The Chicago Bears hired Shane Waldron to become their next offensive coordinator. Here is what to expect from him and his system.
The Chicago Bears found their guy. They reportedly decided to hire Shane Waldron to fill their offensive coordinator vacancy. Waldron held the same position with the Seattle Seahawks for the past three seasons. With head coach Pete Carroll out in Seattle, Waldron became available.
Before going to Seattle, Waldron had stops with the Los Angeles Rams, Washington Redskins, and New England Patriots. He is a coaching disciple of Rams head coach Sean McVay, something that might have been a priority for the Bears. Four of their interviews involved coaches who were McVay disciples.
So what are the Chicago Bears getting from Waldron as offensive coordinator? Let’s take a look.
Waldron already helped one quarterback
The biggest question for the Chicago Bears this offseason is what they’ll do with the quarterback position. They currently have Justin Fields. There are a lot of fans and people around the NFL who feel Fields has not done enough in his three seasons to show that he is the right guy to lead the offense.
Others, however, feel that Fields has not had the proper development from the coaches. One of the reasons General Manager Ryan Poles stated for Luke Getsy’s dismissal was his failure to adapt. It seemed that Getsy did not adjust his system and play-calling to Fields’ abilities. Rather, he tried to change Fields into a player he wasn’t.
Waldron is credited with turning Seahawks quarterback Geno Smith‘s career. He was a journeyman quarterback in eight seasons. He had 6,917 passing yards. Of those, 5,571 of them came in his first two seasons.
After the Seahawks traded Russell Wilson before the 2022 season, Smith became the starter. Under Waldron, he led the league in passing completion percentage (69.8 percent) and eighth in passing yards with 4,282. He was a different player. He was also named to the Pro Bowl.
Waldron also worked with Jared Goff with the Rams. Goff had two of his most productive seasons with Waldron.
Waldron also worked one season with Wilson. Wilson had his second-worst season. However, he has not been the same quarterback even after he played for the Denver Broncos.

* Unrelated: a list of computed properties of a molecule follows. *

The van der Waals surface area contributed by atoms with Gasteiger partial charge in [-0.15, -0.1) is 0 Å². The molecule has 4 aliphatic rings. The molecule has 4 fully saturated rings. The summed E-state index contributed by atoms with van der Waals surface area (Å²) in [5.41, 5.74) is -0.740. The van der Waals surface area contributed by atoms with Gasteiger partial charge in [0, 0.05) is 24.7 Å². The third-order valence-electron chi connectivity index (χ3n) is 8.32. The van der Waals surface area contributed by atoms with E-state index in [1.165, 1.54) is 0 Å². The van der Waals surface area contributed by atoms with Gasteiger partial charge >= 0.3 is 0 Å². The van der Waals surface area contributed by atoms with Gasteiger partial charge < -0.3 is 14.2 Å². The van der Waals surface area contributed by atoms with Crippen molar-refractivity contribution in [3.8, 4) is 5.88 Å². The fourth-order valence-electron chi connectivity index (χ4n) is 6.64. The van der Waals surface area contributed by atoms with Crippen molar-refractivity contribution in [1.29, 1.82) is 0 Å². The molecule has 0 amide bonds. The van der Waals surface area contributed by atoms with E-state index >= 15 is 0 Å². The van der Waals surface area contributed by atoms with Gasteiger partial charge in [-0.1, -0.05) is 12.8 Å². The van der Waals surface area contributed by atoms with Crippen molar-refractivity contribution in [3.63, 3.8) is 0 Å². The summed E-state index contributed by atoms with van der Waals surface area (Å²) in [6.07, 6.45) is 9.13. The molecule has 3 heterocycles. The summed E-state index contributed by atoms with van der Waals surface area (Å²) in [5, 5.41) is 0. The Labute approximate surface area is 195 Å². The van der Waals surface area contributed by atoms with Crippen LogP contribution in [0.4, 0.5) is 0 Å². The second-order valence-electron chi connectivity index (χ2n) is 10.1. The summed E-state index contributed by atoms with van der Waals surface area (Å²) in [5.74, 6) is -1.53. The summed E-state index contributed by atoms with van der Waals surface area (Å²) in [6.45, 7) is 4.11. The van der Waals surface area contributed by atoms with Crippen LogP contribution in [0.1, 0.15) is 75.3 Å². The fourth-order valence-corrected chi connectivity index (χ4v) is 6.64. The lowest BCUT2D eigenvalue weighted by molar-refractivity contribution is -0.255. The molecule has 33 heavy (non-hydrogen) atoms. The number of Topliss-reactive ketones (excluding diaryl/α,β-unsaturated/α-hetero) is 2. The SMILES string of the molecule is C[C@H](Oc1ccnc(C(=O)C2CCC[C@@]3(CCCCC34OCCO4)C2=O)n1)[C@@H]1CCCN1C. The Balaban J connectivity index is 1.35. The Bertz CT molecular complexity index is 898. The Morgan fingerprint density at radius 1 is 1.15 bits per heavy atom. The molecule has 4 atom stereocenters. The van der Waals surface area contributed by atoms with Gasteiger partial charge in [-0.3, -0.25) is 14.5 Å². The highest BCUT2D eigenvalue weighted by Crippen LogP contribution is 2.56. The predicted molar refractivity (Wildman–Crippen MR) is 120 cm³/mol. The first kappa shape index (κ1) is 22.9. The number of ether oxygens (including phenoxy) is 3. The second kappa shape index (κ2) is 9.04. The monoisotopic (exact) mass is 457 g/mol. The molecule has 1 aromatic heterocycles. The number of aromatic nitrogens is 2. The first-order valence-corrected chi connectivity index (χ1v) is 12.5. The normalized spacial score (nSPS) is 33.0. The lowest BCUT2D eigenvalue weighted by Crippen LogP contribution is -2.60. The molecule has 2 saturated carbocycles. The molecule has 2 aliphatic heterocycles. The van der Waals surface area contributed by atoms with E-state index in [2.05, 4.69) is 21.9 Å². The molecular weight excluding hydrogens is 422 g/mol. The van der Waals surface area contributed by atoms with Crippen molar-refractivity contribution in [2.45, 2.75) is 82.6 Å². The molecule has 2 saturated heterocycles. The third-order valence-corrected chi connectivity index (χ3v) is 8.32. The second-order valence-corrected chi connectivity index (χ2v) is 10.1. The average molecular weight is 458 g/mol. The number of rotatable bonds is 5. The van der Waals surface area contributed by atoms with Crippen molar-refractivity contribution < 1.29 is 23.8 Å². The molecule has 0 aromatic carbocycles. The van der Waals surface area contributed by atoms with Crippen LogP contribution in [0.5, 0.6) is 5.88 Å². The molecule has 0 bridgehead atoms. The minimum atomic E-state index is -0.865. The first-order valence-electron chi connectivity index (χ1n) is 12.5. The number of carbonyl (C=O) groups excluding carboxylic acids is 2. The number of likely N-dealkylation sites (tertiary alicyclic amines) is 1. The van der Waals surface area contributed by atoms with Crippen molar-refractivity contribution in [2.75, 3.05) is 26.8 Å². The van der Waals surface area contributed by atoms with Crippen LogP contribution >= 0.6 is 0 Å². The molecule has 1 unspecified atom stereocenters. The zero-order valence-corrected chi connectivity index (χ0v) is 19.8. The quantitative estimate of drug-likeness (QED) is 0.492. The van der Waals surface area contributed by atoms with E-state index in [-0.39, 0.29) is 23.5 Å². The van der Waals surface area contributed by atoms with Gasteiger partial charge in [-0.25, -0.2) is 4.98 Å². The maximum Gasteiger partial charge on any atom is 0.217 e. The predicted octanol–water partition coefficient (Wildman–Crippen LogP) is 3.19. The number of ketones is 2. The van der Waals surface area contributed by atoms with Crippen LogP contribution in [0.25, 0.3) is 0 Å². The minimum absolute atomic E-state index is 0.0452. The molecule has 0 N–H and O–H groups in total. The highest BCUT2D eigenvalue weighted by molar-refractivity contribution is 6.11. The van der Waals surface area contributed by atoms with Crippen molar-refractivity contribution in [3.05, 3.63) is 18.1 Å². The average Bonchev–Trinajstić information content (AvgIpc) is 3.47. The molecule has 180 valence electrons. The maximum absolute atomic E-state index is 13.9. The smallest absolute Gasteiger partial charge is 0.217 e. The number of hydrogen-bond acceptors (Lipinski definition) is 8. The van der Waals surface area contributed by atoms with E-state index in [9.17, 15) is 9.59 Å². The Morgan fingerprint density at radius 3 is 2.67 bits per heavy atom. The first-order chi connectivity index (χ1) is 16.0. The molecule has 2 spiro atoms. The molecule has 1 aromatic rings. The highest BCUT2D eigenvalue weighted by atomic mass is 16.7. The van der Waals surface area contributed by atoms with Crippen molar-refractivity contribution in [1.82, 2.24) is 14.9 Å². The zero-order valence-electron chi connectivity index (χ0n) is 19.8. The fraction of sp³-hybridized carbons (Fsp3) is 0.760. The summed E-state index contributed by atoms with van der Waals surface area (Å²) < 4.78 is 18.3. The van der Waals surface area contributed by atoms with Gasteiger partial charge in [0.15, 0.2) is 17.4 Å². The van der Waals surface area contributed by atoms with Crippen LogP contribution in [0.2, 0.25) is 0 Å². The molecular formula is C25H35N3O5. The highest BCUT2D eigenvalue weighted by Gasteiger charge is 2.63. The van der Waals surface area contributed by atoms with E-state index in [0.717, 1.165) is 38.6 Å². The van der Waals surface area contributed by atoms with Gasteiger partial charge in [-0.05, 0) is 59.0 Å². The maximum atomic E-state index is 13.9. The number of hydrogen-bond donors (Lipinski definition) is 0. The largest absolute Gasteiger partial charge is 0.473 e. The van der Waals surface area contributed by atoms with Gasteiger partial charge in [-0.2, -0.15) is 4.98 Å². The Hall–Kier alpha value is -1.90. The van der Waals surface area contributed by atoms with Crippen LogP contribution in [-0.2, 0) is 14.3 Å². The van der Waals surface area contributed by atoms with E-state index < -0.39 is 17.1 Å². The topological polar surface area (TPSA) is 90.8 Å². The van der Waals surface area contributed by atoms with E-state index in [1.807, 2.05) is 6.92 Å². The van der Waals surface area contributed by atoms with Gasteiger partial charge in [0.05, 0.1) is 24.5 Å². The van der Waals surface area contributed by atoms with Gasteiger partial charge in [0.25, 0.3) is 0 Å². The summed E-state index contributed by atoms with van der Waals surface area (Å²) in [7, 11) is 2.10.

Even if the Bears draft a quarterback, it is good to see that Waldron can work well with a quarterback and utilize and develop his skills.
Expect a higher use of tight ends
Under Waldron, the Seahawks had the fourth-highest usage of multiple tight end formations. This would be a new wrinkle for the Chicago Bears. They do not use many multiple tight end formations. Heck, with Getsy they did not use one tight end very much.
There were too many times when Cole Kmet had a big start to a game, only to be a forgotten player later. They had a pretty good receiving tight end in Robert Tonyan (despite a big drop in the game against the Cleveland Browns). Tonyan had only 17 targets the entire season.
Utilizing both Kmet and Tonyan would have given Fields more weapons to work with, especially in the red zone. Tonyan is a free agent so it will be interesting to see if the Bears re-sign him or find another tight end who has similar skills.
Will Waldron utilize more play-action?
With Wilson as quarterback, Seattle led the league in calling play-action. After Wilson left, however, they ranked 15th. With Fields, that number could go up. He could run a play action better than Smith. Additionally, the Chicago Bears have a better running game to utilize play action.
Opponents not only have to be wary of Fields handing the ball off for a big run, they also need to worry about him either throwing the ball downfield (he ranked eighth in the league in completion percentage on throws 20+ yards downfield) or running it himself. These are plays that Getsy failed to use. Waldron showed that with the proper quarterback, he could run that play.
Waldron will bring a more modern offense to the Chicago Bears
Waldron will bring a more modern offense to the Chicago Bears. Far too many times, we saw him call a run on first down, likely again on second down, and then facing a third and long. Also, there was not much pre-snap movement.
Waldron will be the opposite. He throws the ball more on first down. Additionally, he has a lot of pre-snap movement. Furthermore, he draws up plays to set up receivers to have yards after the catch. With Getsy, the Bears receivers had too many contested catches and they had to be acrobats to break free and get additional yards.
The Chicago Bears have never been known for using a modern offense. They have stuck with the “three yards and a cloud of dust” and occasionally added a pass play into the mix. That should change with Waldron. He will use more passes, scheme players open, and have pre-snap movement.
Having a better passing game will improve Chicago’s running game. As it is now, opponents could key in on the run and stack the line of scrimmage. If the Bears are more effective in throwing the ball, teams cannot crowd the box, thus giving more room for the running game to make an impact.
We now just have to see which quarterback Waldron will work with. Will he get the opportunity to turn Fields’ fortune, or will the Chicago Bears give him a rookie quarterback he could mold?
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